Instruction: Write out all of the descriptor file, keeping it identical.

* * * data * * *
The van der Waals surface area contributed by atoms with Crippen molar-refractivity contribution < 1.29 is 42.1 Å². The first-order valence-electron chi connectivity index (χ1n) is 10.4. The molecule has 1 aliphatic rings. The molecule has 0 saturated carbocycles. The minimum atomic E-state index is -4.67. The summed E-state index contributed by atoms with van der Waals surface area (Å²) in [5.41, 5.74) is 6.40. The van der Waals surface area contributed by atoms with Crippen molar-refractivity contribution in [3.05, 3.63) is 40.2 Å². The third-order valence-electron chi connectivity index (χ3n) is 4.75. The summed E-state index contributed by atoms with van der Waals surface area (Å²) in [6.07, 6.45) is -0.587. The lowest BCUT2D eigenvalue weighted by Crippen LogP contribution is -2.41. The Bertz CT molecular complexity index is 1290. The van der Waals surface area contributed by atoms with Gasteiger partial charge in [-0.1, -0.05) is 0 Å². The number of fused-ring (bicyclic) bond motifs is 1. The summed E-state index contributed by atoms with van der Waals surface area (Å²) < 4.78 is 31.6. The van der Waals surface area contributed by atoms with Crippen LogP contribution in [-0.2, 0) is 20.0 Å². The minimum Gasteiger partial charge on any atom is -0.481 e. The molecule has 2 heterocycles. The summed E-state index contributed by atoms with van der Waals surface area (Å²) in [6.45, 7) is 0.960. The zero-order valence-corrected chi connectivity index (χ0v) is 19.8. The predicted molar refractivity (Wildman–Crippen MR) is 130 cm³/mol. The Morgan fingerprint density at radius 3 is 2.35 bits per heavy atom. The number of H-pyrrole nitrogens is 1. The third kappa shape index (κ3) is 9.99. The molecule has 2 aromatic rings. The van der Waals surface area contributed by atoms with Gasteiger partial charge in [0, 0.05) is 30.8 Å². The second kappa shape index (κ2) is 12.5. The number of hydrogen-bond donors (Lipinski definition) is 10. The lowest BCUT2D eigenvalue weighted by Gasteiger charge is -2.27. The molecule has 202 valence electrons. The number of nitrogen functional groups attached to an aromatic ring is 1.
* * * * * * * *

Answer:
The van der Waals surface area contributed by atoms with Crippen molar-refractivity contribution < 1.29 is 42.1 Å². The first-order valence-electron chi connectivity index (χ1n) is 10.4. The molecule has 1 aliphatic rings. The molecule has 0 saturated carbocycles. The minimum atomic E-state index is -4.67. The summed E-state index contributed by atoms with van der Waals surface area (Å²) in [5.41, 5.74) is 6.40. The van der Waals surface area contributed by atoms with Crippen molar-refractivity contribution in [3.05, 3.63) is 40.2 Å². The third-order valence-electron chi connectivity index (χ3n) is 4.75. The summed E-state index contributed by atoms with van der Waals surface area (Å²) in [6.07, 6.45) is -0.587. The lowest BCUT2D eigenvalue weighted by Crippen LogP contribution is -2.41. The Bertz CT molecular complexity index is 1290. The van der Waals surface area contributed by atoms with Gasteiger partial charge in [-0.1, -0.05) is 0 Å². The number of fused-ring (bicyclic) bond motifs is 1. The summed E-state index contributed by atoms with van der Waals surface area (Å²) < 4.78 is 31.6. The van der Waals surface area contributed by atoms with Crippen LogP contribution in [-0.2, 0) is 20.0 Å². The minimum Gasteiger partial charge on any atom is -0.481 e. The molecule has 2 heterocycles. The summed E-state index contributed by atoms with van der Waals surface area (Å²) in [6.45, 7) is 0.960. The zero-order valence-corrected chi connectivity index (χ0v) is 19.8. The predicted molar refractivity (Wildman–Crippen MR) is 130 cm³/mol. The Morgan fingerprint density at radius 3 is 2.35 bits per heavy atom. The number of H-pyrrole nitrogens is 1. The third kappa shape index (κ3) is 9.99. The molecule has 2 aromatic rings. The van der Waals surface area contributed by atoms with Gasteiger partial charge in [0, 0.05) is 30.8 Å². The second kappa shape index (κ2) is 12.5. The number of hydrogen-bond donors (Lipinski definition) is 10. The lowest BCUT2D eigenvalue weighted by Gasteiger charge is -2.27. The molecule has 202 valence electrons. The number of nitrogen functional groups attached to an aromatic ring is 1.